In the state of Florida, those applying for certain types of jobs, including those that deal with caring for the disabled, children or the elderly, are required to undergo specific types of background investigations. In addition, those with certain felonies on their records will be required to wait three years before working in roles of this nature. Employees with certain other criminal records may be denied clearance completely.
Florida Employment Background Check Laws
In the state of Florida, background checks are governed by some laws. There are both level 1 and level 2 background checks, depending on the type of job for which you are applying. These terms are unique to Florida when it comes to background investigations. They are not used by the FBI or other states in that context. Level 1 and 2 background checks are outlined in Chapter 435 of the Florida Statutes.
Anyone who is screened at level 1 in Florida must undergo background screening, including employment history checks and statewide criminal correspondence checks, through the Department of Law Enforcement. In addition, a check of the National Sex Offender Registry and local criminal records checks are also included.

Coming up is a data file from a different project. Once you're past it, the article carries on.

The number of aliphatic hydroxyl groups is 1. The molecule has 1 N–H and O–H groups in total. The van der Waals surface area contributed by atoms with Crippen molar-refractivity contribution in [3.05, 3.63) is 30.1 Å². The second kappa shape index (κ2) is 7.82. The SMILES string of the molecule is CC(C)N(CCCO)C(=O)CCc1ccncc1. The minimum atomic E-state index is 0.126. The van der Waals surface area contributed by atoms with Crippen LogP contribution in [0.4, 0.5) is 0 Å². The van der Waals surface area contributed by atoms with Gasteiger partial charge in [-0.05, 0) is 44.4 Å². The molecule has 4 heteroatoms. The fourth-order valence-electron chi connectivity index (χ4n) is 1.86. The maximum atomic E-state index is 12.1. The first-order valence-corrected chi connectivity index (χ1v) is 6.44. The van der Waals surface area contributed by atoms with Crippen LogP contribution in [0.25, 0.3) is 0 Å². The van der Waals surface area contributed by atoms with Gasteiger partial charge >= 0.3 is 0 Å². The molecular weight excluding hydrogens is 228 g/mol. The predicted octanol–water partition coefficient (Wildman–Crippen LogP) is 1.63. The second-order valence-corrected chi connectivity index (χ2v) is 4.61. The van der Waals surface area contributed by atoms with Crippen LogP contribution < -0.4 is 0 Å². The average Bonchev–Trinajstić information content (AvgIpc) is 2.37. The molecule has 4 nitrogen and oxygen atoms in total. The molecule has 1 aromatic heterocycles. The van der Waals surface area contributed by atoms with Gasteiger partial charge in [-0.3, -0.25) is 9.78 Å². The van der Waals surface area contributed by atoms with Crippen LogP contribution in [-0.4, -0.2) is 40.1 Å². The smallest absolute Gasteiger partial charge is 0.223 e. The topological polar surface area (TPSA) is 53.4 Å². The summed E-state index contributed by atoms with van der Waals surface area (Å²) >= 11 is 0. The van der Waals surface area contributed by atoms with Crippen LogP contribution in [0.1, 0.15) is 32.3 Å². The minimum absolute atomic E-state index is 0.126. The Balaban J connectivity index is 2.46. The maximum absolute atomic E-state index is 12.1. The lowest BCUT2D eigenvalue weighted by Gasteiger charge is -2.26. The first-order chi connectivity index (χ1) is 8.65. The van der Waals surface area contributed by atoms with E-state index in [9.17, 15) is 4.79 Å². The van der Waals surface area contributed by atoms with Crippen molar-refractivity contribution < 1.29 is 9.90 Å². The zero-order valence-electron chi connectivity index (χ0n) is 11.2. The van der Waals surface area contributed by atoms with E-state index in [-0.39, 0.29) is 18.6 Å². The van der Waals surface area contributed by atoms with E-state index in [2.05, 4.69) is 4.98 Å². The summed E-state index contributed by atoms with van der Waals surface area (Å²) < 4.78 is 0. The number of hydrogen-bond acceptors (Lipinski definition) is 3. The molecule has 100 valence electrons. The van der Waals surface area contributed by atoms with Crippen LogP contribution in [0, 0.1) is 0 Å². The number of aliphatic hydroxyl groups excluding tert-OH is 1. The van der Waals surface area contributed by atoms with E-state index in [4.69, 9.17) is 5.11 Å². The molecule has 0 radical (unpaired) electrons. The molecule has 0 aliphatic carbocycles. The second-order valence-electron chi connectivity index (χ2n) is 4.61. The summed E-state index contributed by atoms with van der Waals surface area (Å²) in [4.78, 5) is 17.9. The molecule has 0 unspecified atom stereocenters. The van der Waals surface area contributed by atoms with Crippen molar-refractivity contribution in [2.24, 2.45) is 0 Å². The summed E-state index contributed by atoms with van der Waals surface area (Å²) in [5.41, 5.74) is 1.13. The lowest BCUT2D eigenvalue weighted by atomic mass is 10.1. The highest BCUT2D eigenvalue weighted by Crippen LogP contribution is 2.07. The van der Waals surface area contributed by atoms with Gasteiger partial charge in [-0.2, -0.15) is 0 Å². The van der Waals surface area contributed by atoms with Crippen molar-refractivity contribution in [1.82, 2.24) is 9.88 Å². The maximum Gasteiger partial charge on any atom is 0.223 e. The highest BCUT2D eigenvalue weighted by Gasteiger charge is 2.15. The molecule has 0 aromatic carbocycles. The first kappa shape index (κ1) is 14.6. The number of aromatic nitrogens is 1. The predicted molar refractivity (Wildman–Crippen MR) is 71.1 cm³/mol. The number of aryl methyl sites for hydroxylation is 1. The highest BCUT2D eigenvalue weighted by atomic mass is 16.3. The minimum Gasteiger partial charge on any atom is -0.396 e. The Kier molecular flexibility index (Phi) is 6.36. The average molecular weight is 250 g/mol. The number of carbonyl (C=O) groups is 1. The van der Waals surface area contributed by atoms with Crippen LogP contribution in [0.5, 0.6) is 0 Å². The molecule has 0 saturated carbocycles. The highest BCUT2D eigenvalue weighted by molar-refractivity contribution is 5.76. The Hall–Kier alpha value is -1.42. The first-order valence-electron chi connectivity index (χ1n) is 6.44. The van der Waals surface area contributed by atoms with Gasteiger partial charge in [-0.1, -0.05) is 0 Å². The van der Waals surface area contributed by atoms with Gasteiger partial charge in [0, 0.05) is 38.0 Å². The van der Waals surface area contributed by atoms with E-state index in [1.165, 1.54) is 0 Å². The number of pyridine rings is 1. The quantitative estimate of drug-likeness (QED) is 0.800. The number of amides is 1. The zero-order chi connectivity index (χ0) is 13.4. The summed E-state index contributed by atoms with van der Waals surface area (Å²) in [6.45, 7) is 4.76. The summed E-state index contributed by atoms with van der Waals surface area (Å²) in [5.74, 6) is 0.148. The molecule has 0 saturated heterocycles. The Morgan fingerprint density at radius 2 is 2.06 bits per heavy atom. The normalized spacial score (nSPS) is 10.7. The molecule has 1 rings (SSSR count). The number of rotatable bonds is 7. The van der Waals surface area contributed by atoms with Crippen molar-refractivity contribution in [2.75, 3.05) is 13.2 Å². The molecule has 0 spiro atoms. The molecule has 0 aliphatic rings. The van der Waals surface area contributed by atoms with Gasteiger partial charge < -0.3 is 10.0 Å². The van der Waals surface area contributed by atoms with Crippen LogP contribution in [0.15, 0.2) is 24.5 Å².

Anyone who is screened at level 2 in Florida must undergo fingerprinting so that statewide criminal records can be checked with the Department of Law Enforcement. In addition, national criminal history records checks through the FBI and through local law enforcement agencies will also be included. If your background check returns certain “disqualifying offenses,” you will not be given clearance.
Disqualifying offenses are numerous, and generally deal with issues that would cause harm to children, the elderly or other groups requiring protection. They include: sexual misconduct with developmentally disabled individuals; adult abuse, neglect or exploitation of the elderly or disabled adults; murder; manslaughter; vehicular homicide; felony assault, battery and culpable negligence; assault or battery of a minor; kidnapping; and false imprisonment.
Seven Year Background Check in Florida
When you undergo a background check, you may wonder how long certain records, such as criminal ones, will remain in your file. Generally speaking, unless you have a record expunged, it will remain indefinitely in your background report. If it is expunged, it will not be included in your background check.
However, some kinds of records, such as civil suits, civil judgments, arrest records and paid tax liens, are limited by the Fair Credit Reporting Act’s “7-year rule,” which requires these records be removed after seven years. The FCRA’s seven-year rule applies to every state in the United States, so Florida background check requirements abide by the rule, as well.
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